Rule 14-802. Authorization topractice law.
(a) Application. Except as set forth inparagraphs (c) and (d), only persons who are active, licensed Bar members ingood standing may engage in the practice of law in Utah.
(b) Definitions. For purposes of this rule:
(1) ?Practice of law? meansrepresenting the interests of another person by informing, counseling,advising, assisting, advocating for, or drafting documents for that personthrough applying the law and associated legal principles to that person?s factsand circumstances.
(2) ?Law? means the collective bodyof declarations by governmental authorities that establish a person?s rights,duties, constraints, and freedoms and includes:
(A) constitutional provisions,treaties, statutes, ordinances, rules, regulations, and similarly enacteddeclarations; and
(B) decisions, orders, anddeliberations of adjudicative, legislative, and executive bodies of governmentthat have authority to interpret, prescribe, and determine a person?s rights,duties, constraints, and freedoms.
(3) ?Person? includes the plural aswell as the singular and legal entities as well as natural persons.
(c) Licensed Paralegal Practitioners. Aperson may be licensed to engage in the limited practice of law in the area orareas of (1) temporary separation, divorce, parentage, cohabitant abuse, civilstalking, and custody and support; (2) forcible entry and detainer; and (3)debt collection matters in which the dollar amount in issue does not exceed thestatutory limit for small claims cases.
(1) Within a practice area or areasin which a Licensed Paralegal Practitioner is licensed, a Licensed ParalegalPractitioner who is in good standing may represent the interests of a naturalperson who is not represented by a lawyer unaffiliated with the LicensedParalegal Practitioner by:
(A) establishing a contractualrelationship with the client;
(B) interviewing the client tounderstand the client?s objectives and obtaining facts relevant to achievingthat objective;
(C) completing forms approved by theJudicial Council;
(D) informing, counseling, advising,and assisting in determining which form to use and giving advice on how tocomplete the form;
(E) signing, filing, and completingservice of the form;
(F) obtaining, explaining, andfiling any document needed to support the form;
(G) reviewing documents of anotherparty and explaining them;
(H) informing, counseling, assistingand advocating for a client in mediated negotiations;
(I) filling in, signing, filing, andcompleting service of a written settlement agreement form in conformity withthe negotiated agreement;
(J) communicating with another partyor the party?s representative regarding the relevant form and mattersreasonably related thereto; and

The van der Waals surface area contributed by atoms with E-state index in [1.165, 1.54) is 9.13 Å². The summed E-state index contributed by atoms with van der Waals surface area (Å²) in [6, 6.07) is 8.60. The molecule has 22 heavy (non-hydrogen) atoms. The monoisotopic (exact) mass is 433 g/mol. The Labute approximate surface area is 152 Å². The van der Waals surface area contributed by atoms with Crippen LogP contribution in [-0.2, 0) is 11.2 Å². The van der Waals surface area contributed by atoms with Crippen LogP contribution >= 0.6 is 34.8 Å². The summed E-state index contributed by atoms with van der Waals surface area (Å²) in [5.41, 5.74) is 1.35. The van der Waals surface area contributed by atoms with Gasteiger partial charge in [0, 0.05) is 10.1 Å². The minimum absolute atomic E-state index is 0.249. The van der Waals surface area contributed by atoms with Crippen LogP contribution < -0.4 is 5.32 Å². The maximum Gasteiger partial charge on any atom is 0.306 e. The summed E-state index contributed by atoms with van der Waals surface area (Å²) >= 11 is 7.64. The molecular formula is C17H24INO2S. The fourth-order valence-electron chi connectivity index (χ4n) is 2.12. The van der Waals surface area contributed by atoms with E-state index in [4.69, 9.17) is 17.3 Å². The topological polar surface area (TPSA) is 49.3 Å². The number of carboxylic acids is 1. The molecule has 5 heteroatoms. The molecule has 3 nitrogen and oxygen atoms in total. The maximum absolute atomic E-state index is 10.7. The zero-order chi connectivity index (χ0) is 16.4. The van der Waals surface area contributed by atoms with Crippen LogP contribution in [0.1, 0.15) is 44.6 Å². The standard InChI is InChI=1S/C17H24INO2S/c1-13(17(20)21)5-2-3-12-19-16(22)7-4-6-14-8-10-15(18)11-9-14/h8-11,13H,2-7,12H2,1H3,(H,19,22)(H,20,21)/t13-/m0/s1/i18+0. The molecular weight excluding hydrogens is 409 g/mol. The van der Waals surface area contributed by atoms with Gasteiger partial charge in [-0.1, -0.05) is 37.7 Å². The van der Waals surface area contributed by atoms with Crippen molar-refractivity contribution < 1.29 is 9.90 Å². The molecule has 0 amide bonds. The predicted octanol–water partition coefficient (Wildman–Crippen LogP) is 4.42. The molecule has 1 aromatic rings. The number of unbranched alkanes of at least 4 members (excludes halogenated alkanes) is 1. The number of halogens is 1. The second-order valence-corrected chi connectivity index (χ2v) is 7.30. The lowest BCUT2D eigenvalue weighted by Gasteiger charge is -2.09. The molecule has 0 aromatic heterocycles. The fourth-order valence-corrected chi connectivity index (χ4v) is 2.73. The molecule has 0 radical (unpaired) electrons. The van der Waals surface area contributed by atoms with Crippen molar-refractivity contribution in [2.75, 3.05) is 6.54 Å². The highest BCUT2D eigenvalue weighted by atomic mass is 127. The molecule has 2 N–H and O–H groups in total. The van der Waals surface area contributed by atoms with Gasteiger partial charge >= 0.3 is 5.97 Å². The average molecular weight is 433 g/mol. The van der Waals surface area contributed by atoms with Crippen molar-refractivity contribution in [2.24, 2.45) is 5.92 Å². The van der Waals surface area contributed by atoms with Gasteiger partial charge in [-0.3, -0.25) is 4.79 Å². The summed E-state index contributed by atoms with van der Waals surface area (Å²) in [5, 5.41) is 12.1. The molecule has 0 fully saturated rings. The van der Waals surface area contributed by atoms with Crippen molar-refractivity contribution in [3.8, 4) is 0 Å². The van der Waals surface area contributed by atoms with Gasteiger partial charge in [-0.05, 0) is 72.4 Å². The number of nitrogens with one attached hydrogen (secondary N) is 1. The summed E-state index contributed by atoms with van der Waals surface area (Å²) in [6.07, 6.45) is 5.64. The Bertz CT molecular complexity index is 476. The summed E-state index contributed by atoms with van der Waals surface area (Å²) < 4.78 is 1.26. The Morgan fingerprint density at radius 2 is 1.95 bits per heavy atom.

(K) explaining a court order thataffects the client?s rights and obligations.
(d) Exceptions and Exclusions. Whether ornot it constitutes the practice of law, the following activity by a nonlawyer,who is not otherwise claiming to be a lawyer or to be able to practice law, ispermitted:
(1) Making legal forms available tothe general public, whether by sale or otherwise, or publishing legal self-helpinformation by print or electronic media.
(2) Providing general legalinformation, opinions, or recommendations about possible legal rights,remedies, defenses, procedures, options, or strategies, but not specific advicerelated to another person?s facts or circumstances.
(3) Providing clerical assistance toanother to complete a form provided by a municipal, state, or federal courtlocated in Utah when no fee is charged to do so.
(4) When expressly permitted by thecourt after having found it clearly to be in the best interests of the child orward, assisting one?s minor child or ward in a juvenile court proceeding.
(5) Representing a party in smallclaims court as permitted by Rule of Small Claims Procedure 13.
(6) Representing withoutcompensation a natural person or representing a legal entity as an employeerepresentative of that entity in an arbitration proceeding, where the amount incontroversy does not exceed the jurisdictional limit of the small claims courtset by the Utah Legislature.
(7) Representing a party in anymediation proceeding.
(8) Acting as a representativebefore administrative tribunals or agencies as authorized by tribunal or agencyrule or practice.
(9) Serving in a neutral capacity asa mediator, arbitrator, or conciliator.
(10) Participating in labornegotiations, arbitrations, or conciliations arising under collective bargainingrights or agreements or as otherwise allowed by law.
(11) Lobbying governmental bodies asan agent or representative of others.
(12) Advising or preparing documentsfor others in the following described circumstances and by the followingdescribed persons:
(A) A real estate agent or brokerlicensed in Utah may complete state-approved forms including sales andassociated contracts directly related to the sale of real estate and personalproperty for their customers.
(B) An abstractor or title insuranceagent licensed in Utah may issue real estate title opinions and title reportsand prepare deeds for customers.
(C) Financial institutions andsecurities brokers and dealers licensed in Utah may inform customers withrespect to their options for titles of securities, bank accounts, annuities,and other investments.
(D) Insurance companies and agentslicensed in Utah may recommend coverage, inform customers with respect to theiroptions for titling of ownership of insurance and annuity contracts, the namingof beneficiaries, and the adjustment of claims under the company?s insurancecoverage outside of litigation.
(E) Health care providers mayprovide clerical assistance to patients in completing and executing durablepowers of attorney for health care and natural death declarations when no feeis charged to do so.